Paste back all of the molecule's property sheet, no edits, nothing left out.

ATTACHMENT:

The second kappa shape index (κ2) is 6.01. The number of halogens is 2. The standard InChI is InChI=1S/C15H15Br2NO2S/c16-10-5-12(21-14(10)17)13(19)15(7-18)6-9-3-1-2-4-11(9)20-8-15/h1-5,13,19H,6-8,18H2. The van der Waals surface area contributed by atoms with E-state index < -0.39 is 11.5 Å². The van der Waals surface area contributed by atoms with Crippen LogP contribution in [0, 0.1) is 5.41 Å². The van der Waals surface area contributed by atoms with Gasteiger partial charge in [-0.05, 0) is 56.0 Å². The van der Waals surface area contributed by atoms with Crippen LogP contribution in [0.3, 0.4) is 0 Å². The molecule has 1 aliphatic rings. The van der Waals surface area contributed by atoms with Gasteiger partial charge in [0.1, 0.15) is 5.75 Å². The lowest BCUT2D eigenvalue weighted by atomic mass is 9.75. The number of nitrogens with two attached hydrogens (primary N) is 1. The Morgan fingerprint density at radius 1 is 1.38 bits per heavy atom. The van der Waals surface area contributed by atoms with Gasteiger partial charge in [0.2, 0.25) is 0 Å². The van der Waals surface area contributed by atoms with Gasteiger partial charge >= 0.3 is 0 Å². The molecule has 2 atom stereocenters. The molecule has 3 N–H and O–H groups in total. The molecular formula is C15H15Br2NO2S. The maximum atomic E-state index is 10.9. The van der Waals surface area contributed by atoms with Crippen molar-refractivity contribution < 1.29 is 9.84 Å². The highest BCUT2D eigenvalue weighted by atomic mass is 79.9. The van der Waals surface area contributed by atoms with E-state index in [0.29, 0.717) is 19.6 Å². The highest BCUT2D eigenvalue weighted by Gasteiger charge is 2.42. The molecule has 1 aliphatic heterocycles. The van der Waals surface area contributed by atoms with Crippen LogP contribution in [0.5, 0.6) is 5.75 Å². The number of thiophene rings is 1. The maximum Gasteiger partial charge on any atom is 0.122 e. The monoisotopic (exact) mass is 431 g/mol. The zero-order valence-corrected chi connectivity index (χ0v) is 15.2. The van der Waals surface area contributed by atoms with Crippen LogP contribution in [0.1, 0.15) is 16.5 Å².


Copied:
The second kappa shape index (κ2) is 6.01. The number of halogens is 2. The standard InChI is InChI=1S/C15H15Br2NO2S/c16-10-5-12(21-14(10)17)13(19)15(7-18)6-9-3-1-2-4-11(9)20-8-15/h1-5,13,19H,6-8,18H2. The van der Waals surface area contributed by atoms with E-state index < -0.39 is 11.5 Å². The van der Waals surface area contributed by atoms with Crippen LogP contribution in [0, 0.1) is 5.41 Å². The van der Waals surface area contributed by atoms with Gasteiger partial charge in [-0.05, 0) is 56.0 Å². The van der Waals surface area contributed by atoms with Crippen LogP contribution in [0.3, 0.4) is 0 Å². The molecule has 1 aliphatic rings. The van der Waals surface area contributed by atoms with Gasteiger partial charge in [0.1, 0.15) is 5.75 Å². The lowest BCUT2D eigenvalue weighted by atomic mass is 9.75. The number of nitrogens with two attached hydrogens (primary N) is 1. The Morgan fingerprint density at radius 1 is 1.38 bits per heavy atom. The van der Waals surface area contributed by atoms with Gasteiger partial charge in [0.2, 0.25) is 0 Å². The van der Waals surface area contributed by atoms with Gasteiger partial charge >= 0.3 is 0 Å². The molecule has 2 atom stereocenters. The molecule has 3 N–H and O–H groups in total. The molecular formula is C15H15Br2NO2S. The maximum atomic E-state index is 10.9. The van der Waals surface area contributed by atoms with Crippen molar-refractivity contribution < 1.29 is 9.84 Å². The highest BCUT2D eigenvalue weighted by atomic mass is 79.9. The van der Waals surface area contributed by atoms with E-state index in [0.29, 0.717) is 19.6 Å². The highest BCUT2D eigenvalue weighted by Gasteiger charge is 2.42. The molecule has 1 aliphatic heterocycles. The van der Waals surface area contributed by atoms with Crippen LogP contribution in [0.5, 0.6) is 5.75 Å². The number of thiophene rings is 1. The maximum Gasteiger partial charge on any atom is 0.122 e. The monoisotopic (exact) mass is 431 g/mol. The zero-order valence-corrected chi connectivity index (χ0v) is 15.2. The van der Waals surface area contributed by atoms with Crippen LogP contribution in [0.1, 0.15) is 16.5 Å².